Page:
1977: Commitment and Cool-osity

Making a commitment is rarely a comfortable thing to do.

I’ve got the kind of physique known as the “Cornish Coal Miner’s Build”, which means I have a long torso and relatively short legs.  With my short legs one of the hardest events on an obstacle course was the vertical wall – I could handle everything else but that wall was really hard for me to get over. There were many times when I’d just look both ways, then run around the wall if the coast was clear.

But when the coast wasn’t clear? Such was the case during a hot summer day at FT Lewis many years ago. A member of the training cadre was standing right next to the wall so I had no choice but to go over it in the proper manner. I stood there for a minute trying to think while the sergeant was “counseling” me – I can still vividly remember his neck muscles all bunched up and little specks of spit flying while he was tactfully delivering a critique of my performance. A sudden thought came to me – more of an impulse actually – and I took out my wallet and threw over the wall. There was no way I could by-pass that sergeant – and inside my wallet were pictures of my sweet heart – along with my identification card, weapons card, meal ticket  and the pathetically small amount of money I had at the time.

I made it over the wall. Some part of my reptilian fore-brain recognized that I needed to make a commitment much stronger than usual to get over that wall and the sight of my wallet sailing over the  wall was strong enough to get me over that insurmountable top edge.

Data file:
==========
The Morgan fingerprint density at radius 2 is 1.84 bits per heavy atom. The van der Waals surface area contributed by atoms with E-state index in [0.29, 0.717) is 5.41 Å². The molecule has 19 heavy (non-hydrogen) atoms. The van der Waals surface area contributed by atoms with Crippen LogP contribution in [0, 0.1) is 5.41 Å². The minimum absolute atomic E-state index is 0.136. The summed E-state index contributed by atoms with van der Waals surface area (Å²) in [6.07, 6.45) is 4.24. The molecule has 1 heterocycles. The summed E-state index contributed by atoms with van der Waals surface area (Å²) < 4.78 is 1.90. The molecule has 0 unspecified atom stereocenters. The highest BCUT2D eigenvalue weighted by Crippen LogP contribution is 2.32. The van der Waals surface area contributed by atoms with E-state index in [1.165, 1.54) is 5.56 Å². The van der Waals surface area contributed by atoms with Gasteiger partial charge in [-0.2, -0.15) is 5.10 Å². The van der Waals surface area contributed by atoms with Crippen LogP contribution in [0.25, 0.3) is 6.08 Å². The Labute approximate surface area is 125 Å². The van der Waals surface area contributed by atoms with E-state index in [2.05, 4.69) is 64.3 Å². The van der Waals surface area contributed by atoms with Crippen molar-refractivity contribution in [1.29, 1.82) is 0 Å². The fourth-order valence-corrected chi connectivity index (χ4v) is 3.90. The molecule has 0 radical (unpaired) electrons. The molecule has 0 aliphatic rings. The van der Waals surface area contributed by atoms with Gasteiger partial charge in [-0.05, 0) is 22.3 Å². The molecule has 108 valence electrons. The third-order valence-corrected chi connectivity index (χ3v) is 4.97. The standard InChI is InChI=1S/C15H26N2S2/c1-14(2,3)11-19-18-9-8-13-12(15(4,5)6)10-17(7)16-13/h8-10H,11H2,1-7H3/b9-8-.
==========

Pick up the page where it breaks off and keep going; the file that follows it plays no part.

In medieval times the weather had a tremendous effect on the way battles were fought. The mud would slow down armored men on both foot and horseback. Damp weather conditions would also take the spring out of bows and catapults so most military campaigns were conducted during the summer when the weather was warm and dry. When the cold weather would return many men would slip away home while the more stalwart fellows would stay and prepare for the next summer’s campaign, gathering provisions and preparing weapons. The ones that left were called “summer soldiers” and the term became a curse-word – it was someone who didn’t fulfill his commitments and failed in supporting their comrades.

It’s easy to be a summer soldier in the world today. Maybe I read too many comics but commitment and honor were the types of values that I grew up hoping to have as an adult. Unfortunately “being cool” too often trumps those values and just as unfortunately “being cool” means being self-absorbed – not investing any action or situation with anything other than a minimum of commitment.

It’s sad – not only am I much more comfortable around people who keep commitments and can be trusted, there are countless times in a day when I wonder how “cool” people were trying to be during the course of their jobs.  Was the lab tech processing my blood work at the doctor’s office doing a good job or worrying about “being cool”. Was the mechanic working on my car committed to doing a good job or was he more worried about “being cool”.

I’m not suggest that he throw his wallet into my transmission like I threw mine over the wall at FT Lewis, but I do hope he has a measure of commitment in what he does do.

1 thought on “1977: Commitment and Cool-osity

  1. Reblogged this on David R. Deitrick, Designer and commented:

    There is a specific reason why I am re-running this post. During this past week I’ve” thrown my wallet over the wall” again – we’ve moved the studio upstairs to the bonus room so I will be forced to transit the stairs several times a day and get some exercise whether I like/want it or not. . It might not seem like much, but with the inflammatory diseases I deal with any kind of exercise is simultaneously necessary AND painful and I don’t want to end up in a wheelchair.

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